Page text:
25. Whoa there Mr. Eaton! Did you eat something that upset your tummy? I'm quite familiar with large format. I even owned an 8x10 Deardorf at one time, and for close to 30 years owned a relatively complete set of glass for my 4x5 monorail camera that I used on a regular basis. I even had an Omega D-2V XL enlarger. Of course all the prints made back in the good old days are either B&W or badly faded! Medium format included a Century Graphic, Brooks Paubel Veriwide 100, a couple of Rollies, a couple of of Minolta Autocords, a 'blad 500CM kit, and a Galvin View kit with glass from 47mm to 180mm. Yeah, I can move around the standards of a comercial view to correct distortion or change the plane of focus as required.

    Sadly, though, this is the LEICA forum and I was talking about printing LEICA negatives. Remember those? Those itty bitty postage stamp sized things? And once in awhile some of us happen to take a photograph that somebody would like to get printed bigger what'll fit on 8x10 paper.
     
  26. Still printing by hand. I'm actually looking at buying a Saunders/LPL 4500 series VCCE
    enlarger and would love to have a permanent darkroom space.

    I have a Nikon SCS5000ED scanner that I use instead of making contact sheets and for
    digital output to the local Lightjet printer. I also have a Piezography setup, but I'm not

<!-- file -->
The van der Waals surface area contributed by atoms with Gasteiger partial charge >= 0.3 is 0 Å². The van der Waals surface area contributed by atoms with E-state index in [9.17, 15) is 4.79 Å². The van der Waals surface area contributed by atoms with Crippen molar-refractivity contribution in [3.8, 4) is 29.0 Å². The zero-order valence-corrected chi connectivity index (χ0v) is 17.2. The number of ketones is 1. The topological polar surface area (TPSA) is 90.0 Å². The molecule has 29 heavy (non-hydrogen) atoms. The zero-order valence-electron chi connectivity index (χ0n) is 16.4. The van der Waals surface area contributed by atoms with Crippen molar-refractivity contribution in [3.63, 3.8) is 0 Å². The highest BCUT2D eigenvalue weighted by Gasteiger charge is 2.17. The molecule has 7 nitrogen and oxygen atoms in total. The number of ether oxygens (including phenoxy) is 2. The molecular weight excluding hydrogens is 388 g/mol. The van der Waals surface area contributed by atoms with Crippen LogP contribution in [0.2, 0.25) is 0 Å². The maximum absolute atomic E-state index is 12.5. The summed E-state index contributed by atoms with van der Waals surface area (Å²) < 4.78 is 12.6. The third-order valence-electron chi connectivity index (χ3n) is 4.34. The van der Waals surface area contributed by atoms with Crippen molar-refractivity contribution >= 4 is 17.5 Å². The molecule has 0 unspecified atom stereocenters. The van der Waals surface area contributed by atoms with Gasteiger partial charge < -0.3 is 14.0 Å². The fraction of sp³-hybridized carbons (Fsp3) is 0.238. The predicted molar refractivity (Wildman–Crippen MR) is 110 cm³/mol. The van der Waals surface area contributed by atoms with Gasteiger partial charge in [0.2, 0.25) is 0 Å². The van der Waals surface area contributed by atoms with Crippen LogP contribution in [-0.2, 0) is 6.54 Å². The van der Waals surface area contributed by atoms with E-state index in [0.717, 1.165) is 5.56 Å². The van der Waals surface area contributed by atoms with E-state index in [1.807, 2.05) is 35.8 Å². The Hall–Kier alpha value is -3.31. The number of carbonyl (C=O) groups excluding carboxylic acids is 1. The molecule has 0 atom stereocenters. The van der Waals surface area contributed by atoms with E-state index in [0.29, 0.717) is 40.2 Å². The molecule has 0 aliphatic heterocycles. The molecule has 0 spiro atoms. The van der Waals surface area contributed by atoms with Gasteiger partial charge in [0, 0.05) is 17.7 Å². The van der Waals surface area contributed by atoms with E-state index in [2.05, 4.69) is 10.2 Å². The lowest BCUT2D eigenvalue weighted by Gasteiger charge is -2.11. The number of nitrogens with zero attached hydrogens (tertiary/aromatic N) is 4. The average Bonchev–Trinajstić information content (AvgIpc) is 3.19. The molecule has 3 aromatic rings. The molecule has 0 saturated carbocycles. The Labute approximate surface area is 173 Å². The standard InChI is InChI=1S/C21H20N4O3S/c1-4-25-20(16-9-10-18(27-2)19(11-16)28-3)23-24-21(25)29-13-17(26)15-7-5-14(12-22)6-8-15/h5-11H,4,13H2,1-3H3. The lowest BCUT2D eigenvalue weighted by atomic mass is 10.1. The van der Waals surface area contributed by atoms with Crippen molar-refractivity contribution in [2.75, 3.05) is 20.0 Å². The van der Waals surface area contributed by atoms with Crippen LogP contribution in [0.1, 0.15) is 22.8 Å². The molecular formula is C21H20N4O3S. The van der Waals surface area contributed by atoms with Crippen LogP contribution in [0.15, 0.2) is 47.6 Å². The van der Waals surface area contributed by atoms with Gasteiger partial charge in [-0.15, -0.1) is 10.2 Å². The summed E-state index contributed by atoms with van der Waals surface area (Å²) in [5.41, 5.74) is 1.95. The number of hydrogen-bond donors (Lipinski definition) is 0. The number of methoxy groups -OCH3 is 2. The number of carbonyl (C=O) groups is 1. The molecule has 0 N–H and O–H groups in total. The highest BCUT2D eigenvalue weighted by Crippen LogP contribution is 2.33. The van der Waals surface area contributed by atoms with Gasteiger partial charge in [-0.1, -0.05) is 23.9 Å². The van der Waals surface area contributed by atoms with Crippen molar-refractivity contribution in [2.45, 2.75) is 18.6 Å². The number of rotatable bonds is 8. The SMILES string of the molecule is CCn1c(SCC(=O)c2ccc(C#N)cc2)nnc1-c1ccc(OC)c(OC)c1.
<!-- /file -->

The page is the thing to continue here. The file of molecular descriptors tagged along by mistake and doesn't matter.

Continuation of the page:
exactly thrilled with it. Just don't like matte finish paper. It looks dead to me.

    I have yet to see a digital process that matches the beauty and richness of a good glossy
    fiber print.


    feli
     
  27. "Next question, who here wastes their time enlarging that stupid 35mm format vs MF or LF?"

    Uhhh... that would be me. The gallery that's showing my pics wanted 16x20. I went along with their expertise in such matters and I have to agree that the larger prints have more impact.

    I'm comfortable shooting with a Leica and I'm not about to switch to medium format for street photography. FWIW, and at the risk of saying anything complimentary about Leica products which might offend the sensibilities of those who are of the opinion that Leica equipment is all hype, some of the the folks at the darkroom (who have a great deal more printing experience than I do) were favorably surprised at the sharpness of my images taken with Leica Summicron lenses (35mm and 50mm) when enlarged to 16x20. Anyway, isn't sharpness just a bourgeoisie concept? ;>)

    Dennis

    Dennis
     
  28. I just got out of the darkroom, and I'll be heading back in after a break. Got about 30 rolls of film to proof and only a couple of weeks in town. (I'm betting I'll get only a third of them done.) As far as the "dead" vs. "alive" look, I still prefer my wet darkroom b&w over digital b&w prints I've made, but I'm far from an expert on making digital prints. I've got plenty of color inkjet prints that looks as good or better than custom wet prints.
    Just curious, how many of you actually print color in your darkroom? How many of you consider B/W superior to color simply because you're too stupid to use a dichroic head and color paper?
    I've done it before. Stopped doing it because it was a huge pain in the ass, not because it was too mentally challenging. If I'd had an automated print developer or other tools to ease the tedium, I might have done more. As is, I much prefer the digital route for custom color.
    Next question, who here wastes their time enlarging that stupid 35mm format vs MF or LF?